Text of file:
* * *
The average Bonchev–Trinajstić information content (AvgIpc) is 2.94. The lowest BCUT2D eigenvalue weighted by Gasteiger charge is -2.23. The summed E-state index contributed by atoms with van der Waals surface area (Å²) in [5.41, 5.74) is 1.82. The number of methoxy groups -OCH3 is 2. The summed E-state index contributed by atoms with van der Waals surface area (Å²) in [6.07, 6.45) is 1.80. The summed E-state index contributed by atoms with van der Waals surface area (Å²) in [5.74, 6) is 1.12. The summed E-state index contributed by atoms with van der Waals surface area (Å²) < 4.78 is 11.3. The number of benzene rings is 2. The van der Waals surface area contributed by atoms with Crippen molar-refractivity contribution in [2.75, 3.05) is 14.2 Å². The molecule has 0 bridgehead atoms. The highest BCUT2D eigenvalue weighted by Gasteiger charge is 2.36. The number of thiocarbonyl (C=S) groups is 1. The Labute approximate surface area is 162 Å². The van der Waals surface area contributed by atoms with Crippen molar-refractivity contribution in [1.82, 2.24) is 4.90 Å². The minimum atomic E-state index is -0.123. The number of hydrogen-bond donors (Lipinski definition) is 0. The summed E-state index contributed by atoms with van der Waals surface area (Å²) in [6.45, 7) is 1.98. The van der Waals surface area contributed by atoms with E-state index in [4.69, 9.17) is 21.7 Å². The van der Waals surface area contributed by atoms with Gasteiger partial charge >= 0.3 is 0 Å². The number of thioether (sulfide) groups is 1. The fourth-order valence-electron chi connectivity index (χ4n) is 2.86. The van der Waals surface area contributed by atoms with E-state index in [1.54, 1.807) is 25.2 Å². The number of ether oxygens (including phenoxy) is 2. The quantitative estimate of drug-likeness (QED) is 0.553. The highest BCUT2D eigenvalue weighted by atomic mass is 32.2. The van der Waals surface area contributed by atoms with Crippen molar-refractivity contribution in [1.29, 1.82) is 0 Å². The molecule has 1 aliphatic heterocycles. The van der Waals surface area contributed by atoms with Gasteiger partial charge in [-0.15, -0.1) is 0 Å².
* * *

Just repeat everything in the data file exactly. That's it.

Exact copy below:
The average Bonchev–Trinajstić information content (AvgIpc) is 2.94. The lowest BCUT2D eigenvalue weighted by Gasteiger charge is -2.23. The summed E-state index contributed by atoms with van der Waals surface area (Å²) in [5.41, 5.74) is 1.82. The number of methoxy groups -OCH3 is 2. The summed E-state index contributed by atoms with van der Waals surface area (Å²) in [6.07, 6.45) is 1.80. The summed E-state index contributed by atoms with van der Waals surface area (Å²) in [5.74, 6) is 1.12. The summed E-state index contributed by atoms with van der Waals surface area (Å²) < 4.78 is 11.3. The number of benzene rings is 2. The van der Waals surface area contributed by atoms with Crippen molar-refractivity contribution in [2.75, 3.05) is 14.2 Å². The molecule has 0 bridgehead atoms. The highest BCUT2D eigenvalue weighted by Gasteiger charge is 2.36. The number of thiocarbonyl (C=S) groups is 1. The Labute approximate surface area is 162 Å². The van der Waals surface area contributed by atoms with Crippen molar-refractivity contribution in [1.82, 2.24) is 4.90 Å². The minimum atomic E-state index is -0.123. The number of hydrogen-bond donors (Lipinski definition) is 0. The summed E-state index contributed by atoms with van der Waals surface area (Å²) in [6.45, 7) is 1.98. The van der Waals surface area contributed by atoms with E-state index in [4.69, 9.17) is 21.7 Å². The van der Waals surface area contributed by atoms with Gasteiger partial charge >= 0.3 is 0 Å². The number of thioether (sulfide) groups is 1. The fourth-order valence-electron chi connectivity index (χ4n) is 2.86. The van der Waals surface area contributed by atoms with E-state index in [1.54, 1.807) is 25.2 Å². The number of ether oxygens (including phenoxy) is 2. The quantitative estimate of drug-likeness (QED) is 0.553. The highest BCUT2D eigenvalue weighted by atomic mass is 32.2. The van der Waals surface area contributed by atoms with Crippen molar-refractivity contribution in [1.29, 1.82) is 0 Å². The molecule has 1 aliphatic heterocycles. The van der Waals surface area contributed by atoms with Gasteiger partial charge in [-0.15, -0.1) is 0 Å².